It's whisper time.
After a soggy two weeks, investors now face the blitz of corporate earnings reports. And the news will play a crucial role in determining whether the bulls can regain control of the wobbly stock market.
Not since last summer have corporate profits played such an important role. Interest rates have reached uncomfortably high levels. If earnings should suddenly falter, stock investors will find themselves facing the killer combination: high rates and weak earnings. Such a scenario would only make a grizzly smile.
Who can forget last summer's drama, right in the heart of the earnings season? Stock prices plunged in mid-July. For the relatively few graybeards on Wall Street, the drop felt eerily akin to the great skid of 1987. But on July 16, after another tumultuous session,
steadied jangled nerves with a powerful second-quarter earnings report. Just as soon as the fear had penetrated the heart of Wall Street, the happy days were back. By early August, indices were once again sprinting to record levels, and the Bastille Day Terror was forgotten.
How will this earnings season fare? The steady flow of negative preannouncements has already taken a heavy toll. In the influential networking-equipment sector, several companies have already reported weaker-than-expected sales. Last week, networker
capped the stream of bad news, saying it would report a significant earnings shortfall.
With the networkers stumbling, attention has turned to technology's Big Two: Intel and
. These two companies make up the innards of the technology sector. Investors believe that if the moving parts of the capital spending-driven, technology bull market are in good shape, then stocks will find a way to battle back from their recent woes.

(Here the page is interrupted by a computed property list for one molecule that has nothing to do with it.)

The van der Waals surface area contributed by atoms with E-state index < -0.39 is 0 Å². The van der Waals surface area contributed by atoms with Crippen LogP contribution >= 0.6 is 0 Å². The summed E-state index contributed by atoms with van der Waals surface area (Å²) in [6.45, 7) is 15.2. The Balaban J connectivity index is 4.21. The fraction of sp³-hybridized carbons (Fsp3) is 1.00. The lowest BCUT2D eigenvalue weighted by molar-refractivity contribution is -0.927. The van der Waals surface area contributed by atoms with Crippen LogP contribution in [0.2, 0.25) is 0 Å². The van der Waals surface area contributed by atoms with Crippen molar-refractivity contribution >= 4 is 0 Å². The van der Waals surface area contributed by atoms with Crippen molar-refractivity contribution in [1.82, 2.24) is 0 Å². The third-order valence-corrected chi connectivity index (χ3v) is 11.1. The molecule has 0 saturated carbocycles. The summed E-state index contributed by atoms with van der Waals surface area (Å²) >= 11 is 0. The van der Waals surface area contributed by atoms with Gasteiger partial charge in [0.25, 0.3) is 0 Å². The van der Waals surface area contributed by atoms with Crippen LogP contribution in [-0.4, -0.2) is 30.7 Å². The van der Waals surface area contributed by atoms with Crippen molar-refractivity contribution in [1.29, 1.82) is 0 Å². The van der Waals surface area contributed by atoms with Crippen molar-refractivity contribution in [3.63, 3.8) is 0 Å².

What can investors expect? Based on the market action of the past two weeks, a nascent optimism is blooming surrounding these two companies. Intel has rallied from just below 131 on March 24 to close at 145 Friday. Microsoft has done much the same, rallying from 90 1/8 on March 24 to close at 94 3/16 on Friday. The swift rises have set a surprisingly good tone for the technology sector as earnings season approaches.
As for the stars,
estimates that Intel is expected to report first-quarter earnings of $2.06 a share, more than double last year's earnings of $1.02 a share. First Call says the report is due April 14.
Microsoft is expected to report earnings of 64 cents a share, up from 44 cents a share, on April 18, according to First Call.
The embryonic good mood, built on the big shoulders of Intel and Microsoft, could, however, easily be shattered. Especially if the bond market, stubbornly heading lower, doesn't snap back. Even strong earnings, analysts say, would do little to stave off a steeper market decline if the benchmark 30-year Treasury bond yield rose to 7.25% from its current level of 7.11%.
Finally, as we all arm for the earnings season, one interesting observation: The importance of earnings estimates has diminished during the past two years. Companies, eager to "surprise," have become artful in guiding analysts' expectations lower and lower through the course of a quarter. This maneuvering occurs beyond the vision of many Main Streeters.
Therefore, when the earnings news arrives, the world is shocked, just shocked, at how terrific Really Big Conglomerate's earnings were. How crazy can the whisper number get? In the fourth quarter, analysts' consensus expectations for Intel were just over $2 a share. The whisper was 25% higher at $2.50.
What happens, sometimes, is that Main Streeters jump in to buy stocks as soon as they hear about the "surprise." But since the earnings surprise is, well, not too surprising, the Wall Streeters sometimes take advantage of the eager-eyed Main Streeters. The whisper number, passed among the traders of Wall Street, represents the true expectations for Really Big Conglomerate's quarter. And failure to whup the surprise number often means trouble for a company's stock price.
But just how much wiggle room the whisper number will have this quarter is up for debate. With awareness of the whispering increasingly widespread, analysts may be less likely to low-ball estimates.
So listen for the whispers.